Last Updated on 13.7.23 by Paul Reddy
The recent case of the Most Reverend Justin Welby, the Archbishop of Canterbury, serves as a striking reminder of the potential repercussions of traffic offences, particularly speeding. The Archbishop was fined £500 and given three penalty points for exceeding the speed limit by 5mph. However, it wasn’t just the speeding offence that landed him in hot water. Administrative errors compounded the penalty, and the Archbishop ended up paying an extra £400. In this blog, we’ll explore what happened and what you can learn from it to avoid similar pitfalls.
The Cost of Administrative Errors
In the Archbishop’s case, administrative errors had significant financial consequences. Despite his efforts to resolve the issue and pay the fine on three separate occasions, the case still ended up in court. This resulted in him having to pay additional court costs and a victim surcharge, which totalled £400.
This highlights the importance of ensuring that all the administrative aspects of your case are handled correctly. If you’re facing a traffic offence, it’s vital to keep all relevant documents and evidence, organised and to follow all procedures promptly and accurately. If you’re unsure, it may be worth seeking legal advice to ensure you don’t inadvertently increase your fines due to administrative errors.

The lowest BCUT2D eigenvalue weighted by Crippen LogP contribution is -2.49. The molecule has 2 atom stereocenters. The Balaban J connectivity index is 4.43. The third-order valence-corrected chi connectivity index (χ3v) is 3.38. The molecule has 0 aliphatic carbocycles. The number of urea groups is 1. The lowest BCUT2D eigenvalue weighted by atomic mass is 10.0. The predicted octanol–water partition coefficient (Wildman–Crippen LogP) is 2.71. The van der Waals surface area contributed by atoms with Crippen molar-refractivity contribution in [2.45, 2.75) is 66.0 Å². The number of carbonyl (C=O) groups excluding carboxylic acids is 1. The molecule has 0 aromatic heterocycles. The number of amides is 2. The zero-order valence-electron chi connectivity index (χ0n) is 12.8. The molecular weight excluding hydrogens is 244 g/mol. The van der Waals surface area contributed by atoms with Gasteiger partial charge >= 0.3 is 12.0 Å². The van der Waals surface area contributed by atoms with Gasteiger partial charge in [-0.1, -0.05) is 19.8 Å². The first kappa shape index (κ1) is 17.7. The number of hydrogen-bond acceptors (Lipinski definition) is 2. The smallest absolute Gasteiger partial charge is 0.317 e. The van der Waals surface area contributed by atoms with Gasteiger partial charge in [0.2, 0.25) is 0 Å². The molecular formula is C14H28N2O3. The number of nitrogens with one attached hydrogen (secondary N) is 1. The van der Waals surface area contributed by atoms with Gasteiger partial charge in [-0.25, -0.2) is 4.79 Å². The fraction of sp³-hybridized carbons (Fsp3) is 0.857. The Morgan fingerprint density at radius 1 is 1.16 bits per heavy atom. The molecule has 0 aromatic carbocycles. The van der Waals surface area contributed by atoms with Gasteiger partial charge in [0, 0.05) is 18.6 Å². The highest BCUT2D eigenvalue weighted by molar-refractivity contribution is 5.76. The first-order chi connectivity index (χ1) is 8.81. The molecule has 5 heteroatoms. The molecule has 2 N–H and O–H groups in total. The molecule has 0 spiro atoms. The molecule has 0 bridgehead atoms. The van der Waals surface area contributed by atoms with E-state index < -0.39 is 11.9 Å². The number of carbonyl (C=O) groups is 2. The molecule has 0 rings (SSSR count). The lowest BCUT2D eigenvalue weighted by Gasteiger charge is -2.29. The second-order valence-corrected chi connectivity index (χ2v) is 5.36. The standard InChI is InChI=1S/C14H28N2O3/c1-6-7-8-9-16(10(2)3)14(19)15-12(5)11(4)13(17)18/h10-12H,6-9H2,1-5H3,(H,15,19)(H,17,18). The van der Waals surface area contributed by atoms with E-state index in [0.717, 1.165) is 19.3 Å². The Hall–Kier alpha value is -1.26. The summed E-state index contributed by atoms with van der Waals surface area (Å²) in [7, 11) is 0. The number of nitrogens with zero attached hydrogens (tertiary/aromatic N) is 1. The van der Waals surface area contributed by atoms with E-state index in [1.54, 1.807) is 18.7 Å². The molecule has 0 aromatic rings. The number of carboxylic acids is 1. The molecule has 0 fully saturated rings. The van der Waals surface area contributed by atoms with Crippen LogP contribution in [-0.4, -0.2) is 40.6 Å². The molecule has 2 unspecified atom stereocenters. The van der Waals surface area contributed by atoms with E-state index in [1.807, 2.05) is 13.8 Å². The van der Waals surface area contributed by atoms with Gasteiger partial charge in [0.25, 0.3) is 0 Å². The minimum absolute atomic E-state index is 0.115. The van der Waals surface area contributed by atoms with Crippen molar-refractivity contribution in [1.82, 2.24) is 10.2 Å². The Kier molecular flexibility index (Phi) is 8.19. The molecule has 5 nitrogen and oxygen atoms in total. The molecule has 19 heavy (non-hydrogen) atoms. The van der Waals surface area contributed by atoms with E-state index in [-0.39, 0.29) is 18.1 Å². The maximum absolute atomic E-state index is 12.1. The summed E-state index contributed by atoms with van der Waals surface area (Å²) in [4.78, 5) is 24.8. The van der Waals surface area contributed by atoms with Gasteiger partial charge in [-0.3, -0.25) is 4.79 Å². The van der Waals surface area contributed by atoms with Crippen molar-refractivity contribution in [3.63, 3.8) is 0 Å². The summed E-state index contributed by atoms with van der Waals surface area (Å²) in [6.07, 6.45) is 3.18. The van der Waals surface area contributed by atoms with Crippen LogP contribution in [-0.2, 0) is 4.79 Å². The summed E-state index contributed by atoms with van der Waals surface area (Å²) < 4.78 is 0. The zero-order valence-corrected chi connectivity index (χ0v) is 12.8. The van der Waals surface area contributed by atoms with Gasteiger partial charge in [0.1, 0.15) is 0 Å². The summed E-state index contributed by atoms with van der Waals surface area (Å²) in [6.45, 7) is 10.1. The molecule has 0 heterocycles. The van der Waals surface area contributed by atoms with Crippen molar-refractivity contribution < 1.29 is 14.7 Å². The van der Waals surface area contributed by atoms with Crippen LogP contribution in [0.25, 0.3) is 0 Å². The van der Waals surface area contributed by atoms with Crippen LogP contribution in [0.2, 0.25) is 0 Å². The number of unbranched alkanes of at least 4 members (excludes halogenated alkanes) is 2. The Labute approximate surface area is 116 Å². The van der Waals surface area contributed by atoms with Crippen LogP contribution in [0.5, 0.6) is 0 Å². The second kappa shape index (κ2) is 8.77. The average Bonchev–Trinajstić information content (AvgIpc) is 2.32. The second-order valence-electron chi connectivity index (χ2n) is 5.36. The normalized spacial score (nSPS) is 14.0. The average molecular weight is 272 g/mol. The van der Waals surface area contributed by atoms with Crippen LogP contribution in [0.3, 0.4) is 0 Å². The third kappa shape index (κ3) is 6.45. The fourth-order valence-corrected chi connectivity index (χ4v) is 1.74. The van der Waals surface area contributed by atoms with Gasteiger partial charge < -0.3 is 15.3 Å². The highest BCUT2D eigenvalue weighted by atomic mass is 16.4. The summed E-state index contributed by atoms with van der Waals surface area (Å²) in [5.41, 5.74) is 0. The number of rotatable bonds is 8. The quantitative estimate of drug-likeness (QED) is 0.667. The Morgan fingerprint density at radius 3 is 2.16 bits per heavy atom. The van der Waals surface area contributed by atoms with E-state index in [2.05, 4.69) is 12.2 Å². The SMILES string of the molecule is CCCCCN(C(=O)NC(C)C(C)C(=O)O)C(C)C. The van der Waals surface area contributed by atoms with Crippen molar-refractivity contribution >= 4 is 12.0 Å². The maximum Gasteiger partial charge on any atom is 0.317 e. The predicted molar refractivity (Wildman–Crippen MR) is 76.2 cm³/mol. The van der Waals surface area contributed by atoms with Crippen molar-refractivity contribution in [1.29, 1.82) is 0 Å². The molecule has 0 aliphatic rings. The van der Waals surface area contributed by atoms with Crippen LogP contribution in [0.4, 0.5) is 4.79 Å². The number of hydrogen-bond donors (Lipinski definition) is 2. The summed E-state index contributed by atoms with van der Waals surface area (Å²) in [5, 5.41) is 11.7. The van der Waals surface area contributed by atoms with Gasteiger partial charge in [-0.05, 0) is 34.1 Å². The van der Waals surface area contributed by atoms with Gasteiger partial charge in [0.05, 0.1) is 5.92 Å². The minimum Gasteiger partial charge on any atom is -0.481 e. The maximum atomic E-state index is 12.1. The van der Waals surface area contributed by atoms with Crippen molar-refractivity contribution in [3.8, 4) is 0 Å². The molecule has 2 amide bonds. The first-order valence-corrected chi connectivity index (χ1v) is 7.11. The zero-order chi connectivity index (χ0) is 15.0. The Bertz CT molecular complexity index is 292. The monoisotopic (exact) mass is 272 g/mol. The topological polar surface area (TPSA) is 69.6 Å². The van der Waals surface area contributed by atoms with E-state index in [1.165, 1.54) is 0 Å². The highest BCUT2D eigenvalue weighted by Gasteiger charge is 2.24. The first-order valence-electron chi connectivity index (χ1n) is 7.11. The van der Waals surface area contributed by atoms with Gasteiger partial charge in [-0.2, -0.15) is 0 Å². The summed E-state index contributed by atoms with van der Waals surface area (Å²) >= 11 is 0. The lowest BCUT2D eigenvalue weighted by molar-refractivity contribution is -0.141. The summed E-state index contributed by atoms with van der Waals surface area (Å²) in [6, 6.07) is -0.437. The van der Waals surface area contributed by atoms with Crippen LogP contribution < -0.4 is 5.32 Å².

The Expected Penalty for Speeding
In the UK, the standard fine for exceeding the speed limit in a 20mph zone by up to 10mph is a £100 fine and three penalty points on your licence. This is the Fixed Penalty Notice (FPN) that the police can issue without taking the case to court.
Therefore, in the Archbishop’s case, where he was recorded driving at 25mph in a 20mph zone, the penalty should have been a £100 fine and three penalty points. This is what he would have paid had there been no administrative errors leading to court involvement.
Once a case goes to court, the potential penalties can significantly increase. This is what happened to the Archbishop, who ended up with a total financial penalty of £510 (£300 fine, £120 victim surcharge, and £90 in legal costs) plus the original three penalty points.
It’s important to note that these ‘hidden’ costs are not truly hidden. They are outlined in the Sentencing Council guidelines, but many people are unaware of them until they find themselves facing a court case. The victim surcharge is a fee paid to a fund that helps victims of crime, while legal costs cover the expenses of taking the case to court.
Traffic offences may seem minor, but as the Archbishop’s case shows, they can have serious financial consequences, particularly if administrative errors are made. It’s crucial to handle all aspects of your case promptly and accurately, to avoid escalating costs. If you’re unsure, consider seeking legal advice. Remember, it’s always better to stay within the speed limit to avoid any penalties in the first place. Drive safely!
Our team of Specialist Road Traffic Defence lawyers here at Gorvins LLP are able to assist with this legal process.